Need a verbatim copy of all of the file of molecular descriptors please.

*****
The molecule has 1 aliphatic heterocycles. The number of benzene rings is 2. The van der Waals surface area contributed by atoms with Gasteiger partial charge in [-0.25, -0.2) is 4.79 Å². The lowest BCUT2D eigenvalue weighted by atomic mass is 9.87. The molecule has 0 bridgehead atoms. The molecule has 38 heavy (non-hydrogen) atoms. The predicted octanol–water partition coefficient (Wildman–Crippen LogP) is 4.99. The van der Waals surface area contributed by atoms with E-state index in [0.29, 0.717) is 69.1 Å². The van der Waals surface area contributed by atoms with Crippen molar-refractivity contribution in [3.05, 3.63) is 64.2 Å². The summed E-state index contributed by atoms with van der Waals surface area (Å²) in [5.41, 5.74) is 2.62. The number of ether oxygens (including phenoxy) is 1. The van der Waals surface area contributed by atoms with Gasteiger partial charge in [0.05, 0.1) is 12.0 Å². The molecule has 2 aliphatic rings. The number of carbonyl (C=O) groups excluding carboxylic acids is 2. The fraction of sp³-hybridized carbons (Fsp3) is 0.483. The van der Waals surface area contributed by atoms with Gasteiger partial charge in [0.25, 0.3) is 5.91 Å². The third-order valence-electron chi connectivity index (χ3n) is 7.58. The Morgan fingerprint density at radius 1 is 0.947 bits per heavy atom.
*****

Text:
The molecule has 1 aliphatic heterocycles. The number of benzene rings is 2. The van der Waals surface area contributed by atoms with Gasteiger partial charge in [-0.25, -0.2) is 4.79 Å². The lowest BCUT2D eigenvalue weighted by atomic mass is 9.87. The molecule has 0 bridgehead atoms. The molecule has 38 heavy (non-hydrogen) atoms. The predicted octanol–water partition coefficient (Wildman–Crippen LogP) is 4.99. The van der Waals surface area contributed by atoms with E-state index in [0.29, 0.717) is 69.1 Å². The van der Waals surface area contributed by atoms with Crippen molar-refractivity contribution in [3.05, 3.63) is 64.2 Å². The summed E-state index contributed by atoms with van der Waals surface area (Å²) in [5.41, 5.74) is 2.62. The number of ether oxygens (including phenoxy) is 1. The van der Waals surface area contributed by atoms with Gasteiger partial charge in [0.05, 0.1) is 12.0 Å². The molecule has 2 aliphatic rings. The number of carbonyl (C=O) groups excluding carboxylic acids is 2. The fraction of sp³-hybridized carbons (Fsp3) is 0.483. The van der Waals surface area contributed by atoms with Gasteiger partial charge in [0.25, 0.3) is 5.91 Å². The third-order valence-electron chi connectivity index (χ3n) is 7.58. The Morgan fingerprint density at radius 1 is 0.947 bits per heavy atom.